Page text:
The ad ran in the Lorain Journal on July 3, 1958 – 57 years ago this month.
So why are they called pinspotters and how did the machine work?
Here's an explanation that ran in the Arlington Times of February 20, 1958 when the same product was installed in a local bowling alley. "The workings of the machine are almost impossible to describe. Three motors drive the mechanism. One drives a huge wheel, which feeds the pins into the spotting machine, with one set of pins always ready to be set while another is on the deck.
"When the first ball is thrown, the machine picks up all those pins which are still standing and holds them up while a sweep cleans the deck of those knocked down. Then the machine re-spots the remaining pins. In the meantime, the ball is pushed through a small gate and lifted to the return gutter.
"Should a bowler get a strike, the sweep cleans the deck and the new pints are set into position ready for the next ball.
"The entire operation is uncanny to watch."
AMF even created an advertising mascot (seen in the Rebman ad) to promote their futuristic pinspotting machine. His name? Mr. Pinspotter of course!
The genial robot was featured in ads and promotional brochures.
Mr. Pinspotter decals were also affixed to part of the pinspotting machine.
I was trying to remember why Mr. Pinspotter seemed familiar to me. Then I remembered that he bears a clunky resemblance to the mischievous robots who made life miserable for Gumby in Robot Rumpus.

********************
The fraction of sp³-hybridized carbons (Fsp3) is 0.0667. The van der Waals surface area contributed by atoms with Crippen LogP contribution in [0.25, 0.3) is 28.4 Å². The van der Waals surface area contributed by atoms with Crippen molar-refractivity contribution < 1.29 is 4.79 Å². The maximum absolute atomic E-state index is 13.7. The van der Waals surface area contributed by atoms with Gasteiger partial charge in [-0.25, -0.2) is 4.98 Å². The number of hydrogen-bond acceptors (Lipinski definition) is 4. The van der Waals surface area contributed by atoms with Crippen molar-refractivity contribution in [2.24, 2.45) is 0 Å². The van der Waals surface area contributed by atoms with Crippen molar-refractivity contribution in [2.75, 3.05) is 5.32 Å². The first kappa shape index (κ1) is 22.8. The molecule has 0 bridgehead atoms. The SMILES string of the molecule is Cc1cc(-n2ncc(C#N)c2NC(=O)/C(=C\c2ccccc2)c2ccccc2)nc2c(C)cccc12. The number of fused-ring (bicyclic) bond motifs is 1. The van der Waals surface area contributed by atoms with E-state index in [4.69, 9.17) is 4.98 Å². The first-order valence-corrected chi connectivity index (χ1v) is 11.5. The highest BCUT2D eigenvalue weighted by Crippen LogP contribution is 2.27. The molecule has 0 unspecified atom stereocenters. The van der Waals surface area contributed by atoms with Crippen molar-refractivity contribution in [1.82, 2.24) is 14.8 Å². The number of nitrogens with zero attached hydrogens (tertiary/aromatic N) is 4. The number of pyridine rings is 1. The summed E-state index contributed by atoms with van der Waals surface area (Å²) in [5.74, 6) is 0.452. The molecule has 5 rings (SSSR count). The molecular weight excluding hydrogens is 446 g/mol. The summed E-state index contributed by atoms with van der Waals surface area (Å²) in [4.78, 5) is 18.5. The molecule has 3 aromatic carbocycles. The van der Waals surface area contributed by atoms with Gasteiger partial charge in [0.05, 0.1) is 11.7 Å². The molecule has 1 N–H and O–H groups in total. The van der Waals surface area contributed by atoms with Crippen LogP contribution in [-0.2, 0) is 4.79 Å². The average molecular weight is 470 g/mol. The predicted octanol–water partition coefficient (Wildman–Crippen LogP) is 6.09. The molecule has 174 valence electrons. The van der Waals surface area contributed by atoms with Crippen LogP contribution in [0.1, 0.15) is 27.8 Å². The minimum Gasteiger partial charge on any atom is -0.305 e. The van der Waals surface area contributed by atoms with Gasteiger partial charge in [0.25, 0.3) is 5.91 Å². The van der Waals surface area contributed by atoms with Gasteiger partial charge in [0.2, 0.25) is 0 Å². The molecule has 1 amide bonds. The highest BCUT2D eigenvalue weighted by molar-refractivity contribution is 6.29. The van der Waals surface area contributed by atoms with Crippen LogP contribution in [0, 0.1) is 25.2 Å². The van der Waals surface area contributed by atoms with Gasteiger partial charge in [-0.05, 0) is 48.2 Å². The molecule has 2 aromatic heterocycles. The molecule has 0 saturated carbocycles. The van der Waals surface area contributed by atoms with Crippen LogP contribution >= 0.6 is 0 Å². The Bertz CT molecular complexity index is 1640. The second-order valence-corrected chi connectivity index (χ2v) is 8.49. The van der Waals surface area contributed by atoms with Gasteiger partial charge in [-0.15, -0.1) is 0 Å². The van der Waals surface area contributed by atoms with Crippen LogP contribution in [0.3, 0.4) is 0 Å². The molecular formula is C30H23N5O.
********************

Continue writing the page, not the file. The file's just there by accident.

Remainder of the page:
Come to think of it, the ever-grinning, bright-eyed Mr. Pinspotter looks a little like Gumby's longtime nemeses, the Blockheads, too (below)!
So what is “rhythm bowling” as mentioned in the various promotional pieces?
As explained in the November 23, 1956 Freeport Journal – where the local bowling alley Star Bowl had just installed their AMF Automatic Pinspotters, "Providing a consistently accurate spotting of pins, AMF's machines have generally been credited with improving not only bowling scores but bowler form. For it seems that the rhythmic regularity of the Pinspotter in setting the pins and returning the ball has invariably induced a clockwork-like bowling action that has resulted in improving bowler performance. With the machines no chance is allowed for any erratic activity in the pits. Thus the bowler reacts to the Pinspotter as automatically as the machine does to him.”
I guess you had to have been a bowler in the pre-pinspotter days to see any improvement. I’ve always been a lousy bowler, even with Mr. Pinspotter’s help.